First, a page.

The Leverage of Frontline Managers

Electronic component companies range in size from less than 10 employees to over 100,000. What they all have in common is making and selling electronic components. What they all want to do is sell more electronic components! How can companies ensure that those 10 or 100,000 employees are selling as effectively as possible? On which employees should companies put their focus and investment?

There is a strong argument that significant leverage exists by investing in frontline managers. Roughly 50-60% of a company’s managers are frontline managers, supervising individual contributors (or sales reps in a sales organization) and these frontline managers oversee up to 80% of a company’s workforce (HBR May 2011).

Eighty percent! Companies rely on frontline managers to make sure 80% of the workforce is working effectively toward the company objectives. And further, according to Gallup (2015), managers account for 70% of employee engagement. Therefore, the greatest factor by far, of a company’s workforce engagement, is not the CEO, is not the company’s vision, is not the compelling nature of the company’s products. It is the manager. The frontline manager. For 80% of the workforce.

Given that statistic, companies should be highly focused on ensuring they have the right people in these important managerial roles. In the same research, Gallup found that only 10% of people have a high level of management capability. These 10% are skilled at engaging both customers and employees, retaining top talent and sustaining high performing cultures.

An additional 20% of people have some management capability, that can be bolstered by coaching and development. This is a critical area of investment, that is overlooked or under resourced by many companies, despite the ability to triple the number of effective managers in their workforces.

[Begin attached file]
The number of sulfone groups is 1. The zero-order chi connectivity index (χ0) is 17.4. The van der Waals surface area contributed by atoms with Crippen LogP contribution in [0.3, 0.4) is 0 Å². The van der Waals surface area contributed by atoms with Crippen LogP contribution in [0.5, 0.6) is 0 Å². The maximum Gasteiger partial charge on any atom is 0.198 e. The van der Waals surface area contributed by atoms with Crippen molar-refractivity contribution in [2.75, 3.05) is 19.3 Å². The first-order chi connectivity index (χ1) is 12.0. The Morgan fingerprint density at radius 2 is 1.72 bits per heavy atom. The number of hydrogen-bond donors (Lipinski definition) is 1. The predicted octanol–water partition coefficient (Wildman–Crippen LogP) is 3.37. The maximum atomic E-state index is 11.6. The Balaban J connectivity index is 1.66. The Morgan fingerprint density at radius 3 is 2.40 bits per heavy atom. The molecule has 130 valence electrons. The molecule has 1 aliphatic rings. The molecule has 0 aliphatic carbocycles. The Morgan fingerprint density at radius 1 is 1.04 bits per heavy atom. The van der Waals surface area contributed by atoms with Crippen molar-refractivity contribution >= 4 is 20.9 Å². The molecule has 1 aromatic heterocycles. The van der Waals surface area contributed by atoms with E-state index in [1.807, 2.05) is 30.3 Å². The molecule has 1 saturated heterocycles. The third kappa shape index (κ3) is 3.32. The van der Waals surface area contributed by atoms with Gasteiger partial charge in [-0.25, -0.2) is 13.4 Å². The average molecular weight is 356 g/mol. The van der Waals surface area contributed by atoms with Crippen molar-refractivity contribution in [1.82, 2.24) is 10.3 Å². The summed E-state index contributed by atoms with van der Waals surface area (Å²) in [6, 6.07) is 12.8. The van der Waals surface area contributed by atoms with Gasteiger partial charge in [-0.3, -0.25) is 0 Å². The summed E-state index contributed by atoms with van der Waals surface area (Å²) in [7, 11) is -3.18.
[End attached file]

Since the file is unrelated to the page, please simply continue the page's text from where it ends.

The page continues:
According to Forbes (2018), engagement is the emotional attachment of the employee to the company and its goals. Effective frontline managers enhance employee engagement by providing career growth, recognition, and trust. Towers Watson (2009) indicated that recognition of employee performance by the manager can increase engagement by almost 60%.

Frontline sales managers often wear two hats: “Closers” who visit customers with sales reps to advance the sale, and “Managers” who direct, coach, mentor and develop sales reps to be more effective in selling. What powerful faces of the company are they!

With this high degree of influence, it is so important that they affiliate with senior management. They should be champions for the vision and goals of the executive leadership team. Many frontline managers, however, see themselves as “We” and the executive team as “They”. Only by affiliating themselves with company leadership and realizing that “We are They”, can they provide credibility of the company’s direction to their employees and their customers.

By investing in and strengthening the skills of frontline managers, through coaching and developing, and working to ensure they are aligned with senior management and company strategy, companies can dramatically enhance their productivity through better leadership of the 80% of company employees that are on the frontline.